The expansion and diversification of children’s publishing;
Genres and modes of children’s literature, such as the YA novel, poetry, social realism, fairy tales, and fantasy;
Motifs and themes of children’s literature, such as poverty, vulnerability, power, participation, gender, ethnicity, masculinity, nature;
Children’s literature and the promotion of children’s rights around ’68;
Narratives of the modern Nordic countries, the Nordic welfare state, and the nation
Deadline, abstracts: 6 November 2017
Please send a 300-word proposal to email@example.com. The following information should be included: The title of the article, the name of the writer, affiliation, and e-mail address.
Deadline, articles: 10 April 2018
The articles will be published in 2018. Articles submitted for consideration may not have been previously published in any other context.
Texts are sent via e-mail to firstname.lastname@example.org or via the login system on Barnboken’s website: www.barnboken.net. For further information on submission details such as length, see Author Guidelines: http://barnboken.net/index.php/clr/pages/view/author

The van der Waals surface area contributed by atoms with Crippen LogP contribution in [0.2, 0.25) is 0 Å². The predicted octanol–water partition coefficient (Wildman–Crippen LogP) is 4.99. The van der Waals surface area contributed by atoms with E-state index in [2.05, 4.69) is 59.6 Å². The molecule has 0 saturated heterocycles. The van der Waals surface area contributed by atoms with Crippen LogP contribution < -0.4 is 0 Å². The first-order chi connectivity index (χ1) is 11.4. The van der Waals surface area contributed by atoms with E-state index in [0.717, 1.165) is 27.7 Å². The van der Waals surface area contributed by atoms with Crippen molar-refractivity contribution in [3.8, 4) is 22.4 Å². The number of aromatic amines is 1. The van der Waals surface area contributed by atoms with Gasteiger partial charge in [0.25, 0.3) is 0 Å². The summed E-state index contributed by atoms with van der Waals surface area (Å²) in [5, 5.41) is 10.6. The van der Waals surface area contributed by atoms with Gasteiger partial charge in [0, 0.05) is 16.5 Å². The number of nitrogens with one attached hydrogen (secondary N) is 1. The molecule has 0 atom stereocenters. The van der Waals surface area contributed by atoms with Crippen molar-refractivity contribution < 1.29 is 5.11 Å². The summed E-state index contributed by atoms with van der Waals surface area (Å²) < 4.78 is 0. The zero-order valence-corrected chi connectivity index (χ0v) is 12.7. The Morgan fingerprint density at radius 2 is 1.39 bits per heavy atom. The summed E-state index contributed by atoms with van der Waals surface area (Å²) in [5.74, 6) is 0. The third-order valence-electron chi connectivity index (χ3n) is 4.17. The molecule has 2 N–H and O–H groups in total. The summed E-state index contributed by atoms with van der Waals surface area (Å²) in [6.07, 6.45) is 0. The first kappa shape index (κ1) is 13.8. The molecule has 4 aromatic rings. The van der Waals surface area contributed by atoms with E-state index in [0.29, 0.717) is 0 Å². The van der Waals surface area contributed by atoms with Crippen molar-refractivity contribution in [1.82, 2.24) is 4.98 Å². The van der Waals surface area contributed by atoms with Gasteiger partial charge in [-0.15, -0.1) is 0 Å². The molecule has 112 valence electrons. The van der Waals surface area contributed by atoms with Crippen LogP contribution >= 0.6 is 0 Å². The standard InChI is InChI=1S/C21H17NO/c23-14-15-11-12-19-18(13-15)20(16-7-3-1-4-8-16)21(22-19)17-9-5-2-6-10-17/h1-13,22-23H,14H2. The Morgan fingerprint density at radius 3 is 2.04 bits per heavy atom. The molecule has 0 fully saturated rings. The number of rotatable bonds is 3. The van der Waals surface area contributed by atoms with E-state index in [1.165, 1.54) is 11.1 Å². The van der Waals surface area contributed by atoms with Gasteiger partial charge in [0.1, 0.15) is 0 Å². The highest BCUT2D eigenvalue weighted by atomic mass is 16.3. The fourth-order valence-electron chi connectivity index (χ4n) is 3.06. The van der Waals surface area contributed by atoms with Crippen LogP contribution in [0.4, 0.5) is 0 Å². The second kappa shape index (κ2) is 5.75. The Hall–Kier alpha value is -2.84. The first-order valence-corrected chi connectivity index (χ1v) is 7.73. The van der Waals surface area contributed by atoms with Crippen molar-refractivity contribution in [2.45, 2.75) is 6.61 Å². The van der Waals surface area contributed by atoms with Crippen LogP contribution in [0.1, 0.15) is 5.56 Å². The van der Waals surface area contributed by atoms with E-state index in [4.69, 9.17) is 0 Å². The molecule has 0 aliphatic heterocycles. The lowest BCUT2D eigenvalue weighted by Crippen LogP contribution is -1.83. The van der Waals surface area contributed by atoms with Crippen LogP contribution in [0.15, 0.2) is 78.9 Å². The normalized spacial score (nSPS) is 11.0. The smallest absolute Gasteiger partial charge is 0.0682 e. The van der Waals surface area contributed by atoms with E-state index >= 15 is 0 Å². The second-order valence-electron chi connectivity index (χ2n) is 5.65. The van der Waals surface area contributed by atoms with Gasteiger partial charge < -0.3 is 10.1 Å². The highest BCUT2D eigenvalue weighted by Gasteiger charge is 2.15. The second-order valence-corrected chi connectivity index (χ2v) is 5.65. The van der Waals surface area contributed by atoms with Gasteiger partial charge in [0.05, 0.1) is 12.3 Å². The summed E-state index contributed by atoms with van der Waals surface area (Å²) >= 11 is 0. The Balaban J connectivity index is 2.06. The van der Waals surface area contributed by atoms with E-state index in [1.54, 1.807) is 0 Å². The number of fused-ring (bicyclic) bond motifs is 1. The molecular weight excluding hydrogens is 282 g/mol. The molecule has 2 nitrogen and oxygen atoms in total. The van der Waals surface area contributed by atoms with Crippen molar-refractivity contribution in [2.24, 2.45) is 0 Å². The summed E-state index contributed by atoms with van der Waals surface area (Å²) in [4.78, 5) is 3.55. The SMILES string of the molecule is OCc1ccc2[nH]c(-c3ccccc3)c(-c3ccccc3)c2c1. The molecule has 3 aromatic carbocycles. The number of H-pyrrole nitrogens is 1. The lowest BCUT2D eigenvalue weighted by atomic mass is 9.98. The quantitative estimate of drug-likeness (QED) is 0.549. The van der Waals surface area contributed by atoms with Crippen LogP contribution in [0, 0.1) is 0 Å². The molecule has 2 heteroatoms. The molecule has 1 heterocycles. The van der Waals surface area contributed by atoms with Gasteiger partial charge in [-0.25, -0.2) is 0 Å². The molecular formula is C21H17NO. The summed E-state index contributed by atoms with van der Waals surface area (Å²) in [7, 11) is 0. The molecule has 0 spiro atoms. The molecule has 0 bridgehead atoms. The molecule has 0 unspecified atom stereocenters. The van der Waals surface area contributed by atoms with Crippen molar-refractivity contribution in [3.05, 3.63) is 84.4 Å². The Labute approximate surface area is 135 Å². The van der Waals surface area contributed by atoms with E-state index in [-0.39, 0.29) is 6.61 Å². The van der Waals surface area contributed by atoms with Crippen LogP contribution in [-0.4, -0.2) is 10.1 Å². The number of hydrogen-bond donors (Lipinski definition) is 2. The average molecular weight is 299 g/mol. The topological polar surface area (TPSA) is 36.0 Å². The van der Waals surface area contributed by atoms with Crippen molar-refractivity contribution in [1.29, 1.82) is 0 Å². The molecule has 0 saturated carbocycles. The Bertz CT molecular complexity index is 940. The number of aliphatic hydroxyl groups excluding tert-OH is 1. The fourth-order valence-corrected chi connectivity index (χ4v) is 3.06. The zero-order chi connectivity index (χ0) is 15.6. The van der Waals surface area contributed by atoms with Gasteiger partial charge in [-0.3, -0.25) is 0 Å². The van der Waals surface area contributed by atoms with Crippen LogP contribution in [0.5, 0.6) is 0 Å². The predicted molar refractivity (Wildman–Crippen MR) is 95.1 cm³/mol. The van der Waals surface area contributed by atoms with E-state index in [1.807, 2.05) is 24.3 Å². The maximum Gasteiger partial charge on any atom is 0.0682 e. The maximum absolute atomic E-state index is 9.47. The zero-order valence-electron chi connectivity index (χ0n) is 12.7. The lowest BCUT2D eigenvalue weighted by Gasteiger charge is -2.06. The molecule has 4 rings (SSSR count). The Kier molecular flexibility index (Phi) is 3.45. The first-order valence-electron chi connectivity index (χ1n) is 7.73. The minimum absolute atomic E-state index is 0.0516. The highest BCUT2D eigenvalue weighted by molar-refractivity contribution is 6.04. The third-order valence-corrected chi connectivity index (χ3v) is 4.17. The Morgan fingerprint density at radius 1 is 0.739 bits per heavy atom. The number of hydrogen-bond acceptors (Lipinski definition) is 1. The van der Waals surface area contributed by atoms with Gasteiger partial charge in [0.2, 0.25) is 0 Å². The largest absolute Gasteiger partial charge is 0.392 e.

Barnboken – Journal of Children’s Literature Research is published by The Swedish Institute for Children’s Books. All articles accepted have been peer reviewed by at least two peers and will be published online under an Open Access model. The main language of the journal is Swedish, but articles written in Danish, Norwegian and English are also welcome. We are especially interested in contributions related to Sweden or the Nordic countries.
Guest editor of this theme is Associate Professor Olle Widhe, Gothenburg University, Sweden (contact: email@example.com). The editorial committee consists of Professor Björn Sundmark, Malmö University, Sweden, Dr. Åsa Warnqvist, The Swedish Institute for Children’s Books, Sweden (Editor), and Mia Österlund. Barnboken is published with financial support from the Swedish Research Council (Vetenskapsrådet).
A guide to our reference and note system can be found at the journal website.
For more information, please contact:
The Swedish Institute for Children’s Books
SE-113 22 Stockholm
Phone: + 46 8 54 54 20 65
Our second Call for Papers: Focusing on the Picture
We invite articles on the topic “Focusing on the Picture”. The intention is to highlight how questions of visual narration are addressed in the works of Nordic children’s and YA writers. We welcome abstracts by 5 September 2017 and articles by 10 April 2018.
Read more here
Dr. Åsa Warnqvist,
Forskare, fil. dr/Researcher, PhD
Svenska barnboksinstitutet/The Swedish Institute for Children’s Books
S-113 22 Stockholm
Webbplats/Web page: www.sbi.kb.se